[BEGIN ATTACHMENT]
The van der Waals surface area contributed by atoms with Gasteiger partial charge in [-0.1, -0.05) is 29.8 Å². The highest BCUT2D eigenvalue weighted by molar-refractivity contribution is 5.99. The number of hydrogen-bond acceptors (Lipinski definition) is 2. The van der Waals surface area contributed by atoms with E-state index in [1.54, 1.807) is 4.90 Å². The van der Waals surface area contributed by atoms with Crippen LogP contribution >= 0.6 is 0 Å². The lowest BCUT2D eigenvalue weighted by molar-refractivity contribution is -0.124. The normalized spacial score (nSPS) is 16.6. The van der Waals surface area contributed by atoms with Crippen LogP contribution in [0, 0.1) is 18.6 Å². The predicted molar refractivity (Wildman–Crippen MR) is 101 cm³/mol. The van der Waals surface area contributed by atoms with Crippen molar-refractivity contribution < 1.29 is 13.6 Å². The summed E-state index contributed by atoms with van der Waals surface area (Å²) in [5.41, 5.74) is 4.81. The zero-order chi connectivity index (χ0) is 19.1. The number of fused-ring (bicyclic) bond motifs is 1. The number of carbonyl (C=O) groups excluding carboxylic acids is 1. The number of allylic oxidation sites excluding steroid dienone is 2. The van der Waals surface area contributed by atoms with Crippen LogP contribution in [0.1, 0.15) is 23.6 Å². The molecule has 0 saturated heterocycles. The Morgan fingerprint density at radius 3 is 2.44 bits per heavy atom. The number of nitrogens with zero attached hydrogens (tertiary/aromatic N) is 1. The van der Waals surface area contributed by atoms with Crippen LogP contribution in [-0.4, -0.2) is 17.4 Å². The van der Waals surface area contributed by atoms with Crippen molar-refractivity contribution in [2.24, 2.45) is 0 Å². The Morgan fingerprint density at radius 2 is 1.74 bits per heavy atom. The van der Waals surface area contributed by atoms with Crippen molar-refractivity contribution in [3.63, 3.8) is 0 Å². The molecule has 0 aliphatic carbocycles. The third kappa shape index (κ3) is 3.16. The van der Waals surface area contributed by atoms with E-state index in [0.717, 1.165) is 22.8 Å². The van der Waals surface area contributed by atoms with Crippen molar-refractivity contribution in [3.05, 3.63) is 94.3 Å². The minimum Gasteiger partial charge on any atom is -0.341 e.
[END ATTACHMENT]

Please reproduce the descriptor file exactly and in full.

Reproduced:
The van der Waals surface area contributed by atoms with Gasteiger partial charge in [-0.1, -0.05) is 29.8 Å². The highest BCUT2D eigenvalue weighted by molar-refractivity contribution is 5.99. The number of hydrogen-bond acceptors (Lipinski definition) is 2. The van der Waals surface area contributed by atoms with E-state index in [1.54, 1.807) is 4.90 Å². The van der Waals surface area contributed by atoms with Crippen LogP contribution >= 0.6 is 0 Å². The lowest BCUT2D eigenvalue weighted by molar-refractivity contribution is -0.124. The normalized spacial score (nSPS) is 16.6. The van der Waals surface area contributed by atoms with Crippen LogP contribution in [0, 0.1) is 18.6 Å². The predicted molar refractivity (Wildman–Crippen MR) is 101 cm³/mol. The van der Waals surface area contributed by atoms with Crippen molar-refractivity contribution < 1.29 is 13.6 Å². The summed E-state index contributed by atoms with van der Waals surface area (Å²) in [5.41, 5.74) is 4.81. The zero-order chi connectivity index (χ0) is 19.1. The number of fused-ring (bicyclic) bond motifs is 1. The number of carbonyl (C=O) groups excluding carboxylic acids is 1. The number of allylic oxidation sites excluding steroid dienone is 2. The van der Waals surface area contributed by atoms with Crippen LogP contribution in [0.1, 0.15) is 23.6 Å². The molecule has 0 saturated heterocycles. The Morgan fingerprint density at radius 3 is 2.44 bits per heavy atom. The number of nitrogens with zero attached hydrogens (tertiary/aromatic N) is 1. The van der Waals surface area contributed by atoms with Crippen LogP contribution in [-0.4, -0.2) is 17.4 Å². The van der Waals surface area contributed by atoms with Crippen molar-refractivity contribution in [2.24, 2.45) is 0 Å². The Morgan fingerprint density at radius 2 is 1.74 bits per heavy atom. The van der Waals surface area contributed by atoms with Crippen molar-refractivity contribution in [3.63, 3.8) is 0 Å². The molecule has 0 aliphatic carbocycles. The third kappa shape index (κ3) is 3.16. The van der Waals surface area contributed by atoms with E-state index in [0.717, 1.165) is 22.8 Å². The van der Waals surface area contributed by atoms with Crippen molar-refractivity contribution in [3.05, 3.63) is 94.3 Å². The minimum Gasteiger partial charge on any atom is -0.341 e.